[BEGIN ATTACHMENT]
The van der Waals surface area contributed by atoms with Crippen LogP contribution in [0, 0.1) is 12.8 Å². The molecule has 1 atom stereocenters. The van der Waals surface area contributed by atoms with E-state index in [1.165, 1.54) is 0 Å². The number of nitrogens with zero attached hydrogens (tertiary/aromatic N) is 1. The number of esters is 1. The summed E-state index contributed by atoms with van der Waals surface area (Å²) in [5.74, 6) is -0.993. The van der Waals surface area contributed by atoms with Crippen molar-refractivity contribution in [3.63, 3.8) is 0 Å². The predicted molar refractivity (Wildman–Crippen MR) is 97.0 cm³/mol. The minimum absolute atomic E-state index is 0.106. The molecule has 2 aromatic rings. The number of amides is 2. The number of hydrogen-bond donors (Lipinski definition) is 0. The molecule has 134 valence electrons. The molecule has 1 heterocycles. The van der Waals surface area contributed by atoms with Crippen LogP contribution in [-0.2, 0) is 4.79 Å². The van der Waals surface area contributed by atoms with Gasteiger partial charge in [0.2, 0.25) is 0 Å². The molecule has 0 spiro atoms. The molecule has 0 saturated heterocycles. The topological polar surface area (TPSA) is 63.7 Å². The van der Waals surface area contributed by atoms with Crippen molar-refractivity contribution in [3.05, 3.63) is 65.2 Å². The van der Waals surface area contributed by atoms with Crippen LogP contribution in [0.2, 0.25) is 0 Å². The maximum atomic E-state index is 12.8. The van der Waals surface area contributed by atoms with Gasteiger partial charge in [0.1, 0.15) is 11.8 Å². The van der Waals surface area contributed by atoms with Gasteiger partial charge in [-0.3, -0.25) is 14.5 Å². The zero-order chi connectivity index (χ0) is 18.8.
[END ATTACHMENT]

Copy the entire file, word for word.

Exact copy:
The van der Waals surface area contributed by atoms with Crippen LogP contribution in [0, 0.1) is 12.8 Å². The molecule has 1 atom stereocenters. The van der Waals surface area contributed by atoms with E-state index in [1.165, 1.54) is 0 Å². The number of nitrogens with zero attached hydrogens (tertiary/aromatic N) is 1. The number of esters is 1. The summed E-state index contributed by atoms with van der Waals surface area (Å²) in [5.74, 6) is -0.993. The van der Waals surface area contributed by atoms with Crippen molar-refractivity contribution in [3.63, 3.8) is 0 Å². The predicted molar refractivity (Wildman–Crippen MR) is 97.0 cm³/mol. The minimum absolute atomic E-state index is 0.106. The molecule has 2 aromatic rings. The number of amides is 2. The number of hydrogen-bond donors (Lipinski definition) is 0. The molecule has 134 valence electrons. The molecule has 1 heterocycles. The van der Waals surface area contributed by atoms with Crippen LogP contribution in [-0.2, 0) is 4.79 Å². The van der Waals surface area contributed by atoms with Gasteiger partial charge in [0.2, 0.25) is 0 Å². The molecule has 0 spiro atoms. The molecule has 0 saturated heterocycles. The topological polar surface area (TPSA) is 63.7 Å². The van der Waals surface area contributed by atoms with Crippen molar-refractivity contribution in [3.05, 3.63) is 65.2 Å². The van der Waals surface area contributed by atoms with Crippen LogP contribution in [0.2, 0.25) is 0 Å². The maximum atomic E-state index is 12.8. The van der Waals surface area contributed by atoms with Gasteiger partial charge in [0.1, 0.15) is 11.8 Å². The van der Waals surface area contributed by atoms with Gasteiger partial charge in [-0.3, -0.25) is 14.5 Å². The zero-order chi connectivity index (χ0) is 18.8.